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#1 Leng
Hi all,

I am new in the timelapse world.
I shot a first timelapse of a sunset using a syrp genie mini.
And I noticed some black dots (small one but bigger ones as well), and figure out lately that they were birds.
I managed to fix them (fortunately) in Lightroom frame by frame...but it is really painful!

Do you guys have a mean to avoid during the capture (i have heard of using ND filter???) or an easy way to remove during post production?
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#2 gwegner
Use long exposure time when shooting a time lapse. This will not give you smoother results but eliminate birds and insects when shooting already. That way you don't get those problems. I'm afraid there is no easy way to remove them in post. For the basics of time lapse shooting, including the need to use ND filters and so on, I'd recommend my ebook "Timelapse shooting and processing", see the link at the bottom of this page.
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#3 Leng
Thanks Gunther! Your eBook, already bought need Smile
I need to go throught.

For Birds and insects, you say "long exposure", how will be the ideal aperture time?
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#4 gwegner
It's explained in the EBook. The rule of thumb is 1/2 of the interval, but you can go longer if you want. Everything more than 1 sec will usually blur flying insects and birds so that they are not visible anymore. But longer is better. :-)
Check out my e-book Time Lapse Shooting and Processing!
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#5 c_joerg
I'm just thinking about a bird detector. Not in all situations I can use an ND filter. For example, in time-lapse in the Wadden Sea (tideland),. There I then haven’t a stable stand and must stabilize the video later.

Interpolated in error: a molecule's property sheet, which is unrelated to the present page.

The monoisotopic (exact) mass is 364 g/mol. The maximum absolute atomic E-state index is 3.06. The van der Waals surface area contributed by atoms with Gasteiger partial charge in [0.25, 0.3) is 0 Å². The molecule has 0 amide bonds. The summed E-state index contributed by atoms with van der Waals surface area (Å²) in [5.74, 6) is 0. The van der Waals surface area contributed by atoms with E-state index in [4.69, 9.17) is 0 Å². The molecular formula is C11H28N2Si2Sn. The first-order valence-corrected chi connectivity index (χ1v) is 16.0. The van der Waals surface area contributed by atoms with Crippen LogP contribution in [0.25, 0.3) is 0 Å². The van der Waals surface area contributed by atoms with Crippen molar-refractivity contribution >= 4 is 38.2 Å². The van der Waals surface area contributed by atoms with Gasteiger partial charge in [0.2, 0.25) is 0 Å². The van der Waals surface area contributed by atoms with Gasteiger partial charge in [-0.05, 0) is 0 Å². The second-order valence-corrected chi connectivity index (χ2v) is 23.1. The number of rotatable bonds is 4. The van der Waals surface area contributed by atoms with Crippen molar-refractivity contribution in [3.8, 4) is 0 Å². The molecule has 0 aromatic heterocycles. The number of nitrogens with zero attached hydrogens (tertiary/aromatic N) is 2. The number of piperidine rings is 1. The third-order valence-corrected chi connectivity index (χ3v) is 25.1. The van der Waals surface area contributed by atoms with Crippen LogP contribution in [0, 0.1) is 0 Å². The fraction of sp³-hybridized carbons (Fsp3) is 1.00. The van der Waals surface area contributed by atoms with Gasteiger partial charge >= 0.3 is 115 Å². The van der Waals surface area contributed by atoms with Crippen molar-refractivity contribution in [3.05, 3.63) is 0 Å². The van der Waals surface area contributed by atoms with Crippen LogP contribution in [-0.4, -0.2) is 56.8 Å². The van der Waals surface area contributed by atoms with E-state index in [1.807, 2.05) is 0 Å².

My idea is
(This should work at least in continuous areas of sky, sand and silt)

1) I take three pictures and make differences (Image1-Image2, Image3-Image2, Image1-Image3)
2) Then I examine only the image areas, where between Image1 and Image3 hardly differ
3) If then the difference between Image1-Image2 and Image3-Image2 is approximately identical, then I examine these areas further.
4) Exceeding the found image area is not a certain size, and then I replace the image areas from Image2 with those from Image1 or Image 3
5) Next, I do this with Image2, Image3, Image4 and so on…
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#6 gwegner
Check out this tutorial how to do it in after effects:
https://vimeo.com/44964208
Check out my e-book Time Lapse Shooting and Processing!
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lrtimelapse.com - advanced Time Lapse Photography made easy!
gwegner.de - Fotografie, Zeitraffer, Video, Reisen.
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#7 c_joerg
I don't have after effects but this works very well

http://www.ylilammi.com/2013/12/bird-rem...ime-lapse/

(2017-08-30, 13:46)gwegner Wrote: Check out this tutorial how to do it in after effects:
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#8 gwegner
Thanks for the link, that sounds interesting!
Although with long exposure times, normally you don't get this problem - but this plugin might be a good helper for people that don't.
Check out my e-book Time Lapse Shooting and Processing!
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lrtimelapse.com - advanced Time Lapse Photography made easy!
gwegner.de - Fotografie, Zeitraffer, Video, Reisen.
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#9 c_joerg
Basically, the ‘BerconBirdRemoval’ plugin works quite well. However, on this video the wings of the wind turbines were shortened as well.

Watch video (embedding not allowed for privacy reasons)
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#10 Lapsefinger
I have some bird issues too... :-) Removing birds in After effects is super easy to do, but it gives a rather undesireable echo effect, especcially in fast moving timelapses, so I'm ditching that method.

Instead, I painstakingly removed the birds in Lightroom with the spot removal tool, frame by frame. Since this was a jpeg sequence (from my early days of timelapsing) i had to export it as DNG.

However, when I was finished editing in LRT/LR, I discovered that the bird were back! I'm guessing that LRT «Synced» my edits away. At least, I can't see another explanation. Is there a way to make LRT ignore local edits?
spot removal
scientik
2014-07-29, 11:12
Last Post: djuna

...also check out: